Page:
Reading Comprehension and Readability in Educational Practice and Psychological Theory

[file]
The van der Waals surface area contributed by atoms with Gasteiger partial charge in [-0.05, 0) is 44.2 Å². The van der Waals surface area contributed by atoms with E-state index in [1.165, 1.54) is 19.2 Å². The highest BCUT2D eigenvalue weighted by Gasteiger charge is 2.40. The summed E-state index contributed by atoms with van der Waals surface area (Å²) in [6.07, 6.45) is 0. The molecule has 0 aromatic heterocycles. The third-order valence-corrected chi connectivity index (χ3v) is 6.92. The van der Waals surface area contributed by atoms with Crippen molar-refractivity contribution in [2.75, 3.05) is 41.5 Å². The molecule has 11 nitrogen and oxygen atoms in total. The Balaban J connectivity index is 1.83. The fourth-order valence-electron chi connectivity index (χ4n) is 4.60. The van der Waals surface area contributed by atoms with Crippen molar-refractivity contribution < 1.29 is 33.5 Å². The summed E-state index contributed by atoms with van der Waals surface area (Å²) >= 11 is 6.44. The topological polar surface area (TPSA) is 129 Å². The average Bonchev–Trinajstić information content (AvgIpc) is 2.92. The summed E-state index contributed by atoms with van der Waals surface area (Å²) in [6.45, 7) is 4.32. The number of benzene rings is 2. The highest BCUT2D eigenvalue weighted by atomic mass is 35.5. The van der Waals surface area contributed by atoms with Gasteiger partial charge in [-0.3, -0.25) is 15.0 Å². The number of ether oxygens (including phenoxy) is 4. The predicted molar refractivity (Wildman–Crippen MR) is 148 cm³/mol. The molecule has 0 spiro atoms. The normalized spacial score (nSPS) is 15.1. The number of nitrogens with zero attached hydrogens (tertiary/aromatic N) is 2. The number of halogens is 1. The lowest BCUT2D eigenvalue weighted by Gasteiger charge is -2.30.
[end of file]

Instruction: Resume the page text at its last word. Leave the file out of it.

From Miinsterberg to Thorndike there has thus existed a well-articulated program for the cooperation between psychology and education. This program has not yet borne the fruit its originators had hoped for. Educational research, instead of being based in psychology, has become empirical, data rich and theory poor, in danger of becoming stuck in that "rule of thumb stage" Dewey warned against, and distrustful of academic psychology. The reasons for this distrust are perfectly valid, of course: Too many grandiose promises have been made that couldn't be kept, a la Watson's "guarantee" to take any normal infant and "train him to become any type of specialist I might select-doctor, lawyer, artist, merchant-chief" (Watson, 1924-25, pp. 82-85). Perhaps the main reason for the present state of affairs was that psychology simply was not ready to deliver the goods. Our theories were, and to some extent still are, too crude to be of much use to the educational researchers, especially in those areas of complex information processing that are of greatest interest to them.